We have worked really hard on getting up to speed on our new working roles in England. So hard, in fact, that there has been precious little time for us to travel and see the beautiful country that the good Lord has brought us to. So feeling that we needed to get away from the pressure of our jobs for a bit, and taking advantage of the Queen’s sad passing and a national holiday, we took a trip to what is called the West Country: Dorset, Somerset, Cornwall and Devon.

We started in Bath in Somerset, where we stayed at the Old Mill just outside of town. Warned about the impossibility of driving in town, we took the bus in ostensibly to see what remained of the Jane Austin Festival. There wasn’t much to see that we could afford, but the town itself was delightful, with a lovely cathedral, pleasant riverside walkways and plenty of genteel local colour. Walking tours were free, but our garrulous guide kept getting lost, both geographically and mentally, so we opted out and settled for a personal walkabout instead. Dinner back at the Old Mill was most pleasant.

The following day we drove to Wells, an unprepossessing town with a most impressive cathedral featuring a stunning open archway to the sacristy. Outside the cathedral, we strolled through the gardens and market stalls before heading on to Glastonbury. On the way we saw a most curious structure on top of what is locally called a tor, or mound. Intrigued, we stopped to climb the 500 plus feet to the top only to discover the remains of a church reputedly established by St. Patrick on his return from Ireland. Local lore has it that the surrounding area was the site of King Arthur’s legendary realm.

That may be myth, but the reality is that Glastonbury has developed a reputation as the site of all that is mystical and otherworldly. Beside hosting the annual Glastonbury Festival – England’s answer to America’s Woodstock – the town was full of wonderfully weird and wacky shops and we spent a delightful afternoon there before returning once again to the Old Mill.

Then we made the longish drive from Somerset through Devon down to Cornwall and the beautiful little seaside town of St. Ives where we found, wonder of wonders, an actual sandy beach. It looked so inviting that the following day we braved the waves up to our knees. However, losing the feeling in our feet from the icy water was enough to convince us that we might be best to leave that dip for warmer weather.

The town of St. Ives could have been plucked from any Italian travelogue. The streets were sunny and wonderfully serpentine with little art and craft shops as befits such a destination. We stayed in grand hotel that overlooked the town and splurged on a lovely meal in the evening. It had been a steep climb down into town and back up again, but the day was once again crisp and clean in the sunny Fall air and it felt so good to be exploring England at last.

The following day we drove to Land’s End where our walk down to the cliff edge was rewarded by the sight of a large pod of dolphins cavorting in the bay. We sat entranced. A few more miles down the road brought us to the site of the Minack Theatre, unfortunately closed for the weekend, much to our chagrin. We did spot another lovely sandy cove below the theatre that we have put on our ‘must return’ list. We took the shortest route back to our hotel, as the coastal route had proved tortuous in the extreme.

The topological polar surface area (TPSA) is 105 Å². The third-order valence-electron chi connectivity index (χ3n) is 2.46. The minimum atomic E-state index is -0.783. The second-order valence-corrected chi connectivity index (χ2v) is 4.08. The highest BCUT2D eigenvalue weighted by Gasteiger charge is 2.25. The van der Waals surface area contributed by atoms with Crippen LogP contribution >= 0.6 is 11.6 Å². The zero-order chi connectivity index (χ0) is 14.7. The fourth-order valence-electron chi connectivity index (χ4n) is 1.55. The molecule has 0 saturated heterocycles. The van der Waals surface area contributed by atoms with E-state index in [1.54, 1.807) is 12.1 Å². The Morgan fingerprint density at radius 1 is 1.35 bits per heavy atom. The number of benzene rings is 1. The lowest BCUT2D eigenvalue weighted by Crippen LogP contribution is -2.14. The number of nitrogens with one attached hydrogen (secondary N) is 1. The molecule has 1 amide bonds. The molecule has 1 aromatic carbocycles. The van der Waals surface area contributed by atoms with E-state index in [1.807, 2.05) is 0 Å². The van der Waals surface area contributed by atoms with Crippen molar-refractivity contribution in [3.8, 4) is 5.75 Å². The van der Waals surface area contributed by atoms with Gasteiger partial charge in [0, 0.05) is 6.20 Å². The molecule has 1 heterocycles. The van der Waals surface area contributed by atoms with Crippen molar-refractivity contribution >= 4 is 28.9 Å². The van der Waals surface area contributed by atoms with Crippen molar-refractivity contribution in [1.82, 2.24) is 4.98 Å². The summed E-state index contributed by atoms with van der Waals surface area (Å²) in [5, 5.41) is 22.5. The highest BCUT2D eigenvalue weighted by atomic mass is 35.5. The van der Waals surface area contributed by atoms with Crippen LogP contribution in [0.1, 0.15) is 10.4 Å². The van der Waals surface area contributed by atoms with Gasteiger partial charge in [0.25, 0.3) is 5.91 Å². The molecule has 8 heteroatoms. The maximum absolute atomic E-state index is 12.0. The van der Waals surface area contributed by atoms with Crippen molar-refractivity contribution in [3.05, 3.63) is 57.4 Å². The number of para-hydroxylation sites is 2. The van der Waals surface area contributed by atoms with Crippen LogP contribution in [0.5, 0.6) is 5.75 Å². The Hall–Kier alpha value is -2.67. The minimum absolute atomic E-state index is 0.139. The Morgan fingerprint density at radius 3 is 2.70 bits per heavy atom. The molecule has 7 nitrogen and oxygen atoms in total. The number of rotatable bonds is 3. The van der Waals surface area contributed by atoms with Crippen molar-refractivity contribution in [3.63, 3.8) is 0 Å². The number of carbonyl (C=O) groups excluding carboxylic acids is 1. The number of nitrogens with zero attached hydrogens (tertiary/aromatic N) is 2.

Then it was off again, this time to Plymouth to see the harbour where those famous colonists had set out so long ago and where Sir Francis Drake had defended the realm and the honour of the first Queen Elizabeth who would not yield her crown to the Spanish king. Then, after an almost impossibly difficult search and drive, we arrived at Greenwood, Agatha Christie’s retreat in the county of Devon. We walked through the gardens and the home, filled with the mementos collected in a lifetime of travels with her husband Sir Max Mallowan. We stayed the night in Torquay, a miserable and seedy little town on the coast that might at one time have been worth visiting. The lesson? Don’t believe all you read in the guide books.

However, the next day, and our last, more than made up for that temporary setback. We were disappointed we didn’t have time to explore Corfe Castle more than we did, for it has a spectacular setting and a rich history. We did manage a Starbucks coffee at Lyme Regis, the only one we had seen on our travels.

But I was eager to get to Worth Matravers, the site of one of the most important radar installations of the war and the place where my parents met, courted, and married. The Winspit Quarry where they loved to walk can been seen as a location in the new Andor – Star Wars series. The Norman church of St. Nicholas where they married is one of the best preserved in all of England, virtually unchanged since 1100 AD when it was built. And the Square and Compass where they met for drinks and spent their wedding night was a delightfully iconic British pub. We had a pint in honour of our parents who had met and married in such dire circumstances and yet forged such durable marriages.

We covered a lot of ground in five days and are now more determined than ever to explore further this lovely country where we are fortunate enough to reside for this little term. For those who haven’t yet been, the county of Cornwall was surprisingly lovely with gentle rolling hills and spectacular views of the sea. When the weather is warmer, we must return.